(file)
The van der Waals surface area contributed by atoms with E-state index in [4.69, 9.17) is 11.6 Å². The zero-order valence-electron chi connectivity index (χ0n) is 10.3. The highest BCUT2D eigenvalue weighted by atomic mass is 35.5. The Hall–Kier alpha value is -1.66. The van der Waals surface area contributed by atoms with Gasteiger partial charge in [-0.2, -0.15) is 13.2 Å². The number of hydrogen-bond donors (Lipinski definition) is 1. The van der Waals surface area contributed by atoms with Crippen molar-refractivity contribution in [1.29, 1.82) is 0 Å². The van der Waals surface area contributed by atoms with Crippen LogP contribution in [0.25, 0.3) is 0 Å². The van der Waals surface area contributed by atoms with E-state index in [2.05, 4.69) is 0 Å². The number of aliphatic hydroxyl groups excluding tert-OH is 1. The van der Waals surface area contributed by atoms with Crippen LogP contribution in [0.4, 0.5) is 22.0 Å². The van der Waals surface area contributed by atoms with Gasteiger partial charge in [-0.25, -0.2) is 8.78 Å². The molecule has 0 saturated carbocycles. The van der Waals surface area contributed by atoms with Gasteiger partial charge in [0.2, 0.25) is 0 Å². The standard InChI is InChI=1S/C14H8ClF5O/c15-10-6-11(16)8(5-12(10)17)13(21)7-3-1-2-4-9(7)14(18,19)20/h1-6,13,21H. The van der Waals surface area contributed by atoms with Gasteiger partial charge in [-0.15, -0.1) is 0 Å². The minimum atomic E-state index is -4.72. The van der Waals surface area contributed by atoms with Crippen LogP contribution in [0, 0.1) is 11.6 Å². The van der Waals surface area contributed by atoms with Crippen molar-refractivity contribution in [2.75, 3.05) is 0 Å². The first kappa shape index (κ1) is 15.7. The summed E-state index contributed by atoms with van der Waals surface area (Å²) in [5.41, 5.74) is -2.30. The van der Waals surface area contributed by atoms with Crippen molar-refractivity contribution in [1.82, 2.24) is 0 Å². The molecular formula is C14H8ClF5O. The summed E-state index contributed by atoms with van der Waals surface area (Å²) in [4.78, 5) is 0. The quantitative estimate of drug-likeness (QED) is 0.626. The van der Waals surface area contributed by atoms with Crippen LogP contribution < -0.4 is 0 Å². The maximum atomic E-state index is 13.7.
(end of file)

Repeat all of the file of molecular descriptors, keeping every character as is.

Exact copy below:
The van der Waals surface area contributed by atoms with E-state index in [4.69, 9.17) is 11.6 Å². The zero-order valence-electron chi connectivity index (χ0n) is 10.3. The highest BCUT2D eigenvalue weighted by atomic mass is 35.5. The Hall–Kier alpha value is -1.66. The van der Waals surface area contributed by atoms with Gasteiger partial charge in [-0.2, -0.15) is 13.2 Å². The number of hydrogen-bond donors (Lipinski definition) is 1. The van der Waals surface area contributed by atoms with Crippen molar-refractivity contribution in [1.29, 1.82) is 0 Å². The van der Waals surface area contributed by atoms with Crippen LogP contribution in [0.25, 0.3) is 0 Å². The van der Waals surface area contributed by atoms with E-state index in [2.05, 4.69) is 0 Å². The number of aliphatic hydroxyl groups excluding tert-OH is 1. The van der Waals surface area contributed by atoms with Crippen LogP contribution in [0.4, 0.5) is 22.0 Å². The van der Waals surface area contributed by atoms with Gasteiger partial charge in [-0.25, -0.2) is 8.78 Å². The molecule has 0 saturated carbocycles. The van der Waals surface area contributed by atoms with Gasteiger partial charge in [0.2, 0.25) is 0 Å². The standard InChI is InChI=1S/C14H8ClF5O/c15-10-6-11(16)8(5-12(10)17)13(21)7-3-1-2-4-9(7)14(18,19)20/h1-6,13,21H. The van der Waals surface area contributed by atoms with Gasteiger partial charge in [-0.15, -0.1) is 0 Å². The minimum atomic E-state index is -4.72. The van der Waals surface area contributed by atoms with Crippen LogP contribution in [0, 0.1) is 11.6 Å². The van der Waals surface area contributed by atoms with Crippen molar-refractivity contribution in [2.75, 3.05) is 0 Å². The first kappa shape index (κ1) is 15.7. The summed E-state index contributed by atoms with van der Waals surface area (Å²) in [5.41, 5.74) is -2.30. The van der Waals surface area contributed by atoms with Crippen molar-refractivity contribution in [1.82, 2.24) is 0 Å². The molecular formula is C14H8ClF5O. The summed E-state index contributed by atoms with van der Waals surface area (Å²) in [4.78, 5) is 0. The quantitative estimate of drug-likeness (QED) is 0.626. The van der Waals surface area contributed by atoms with Crippen LogP contribution < -0.4 is 0 Å². The maximum atomic E-state index is 13.7.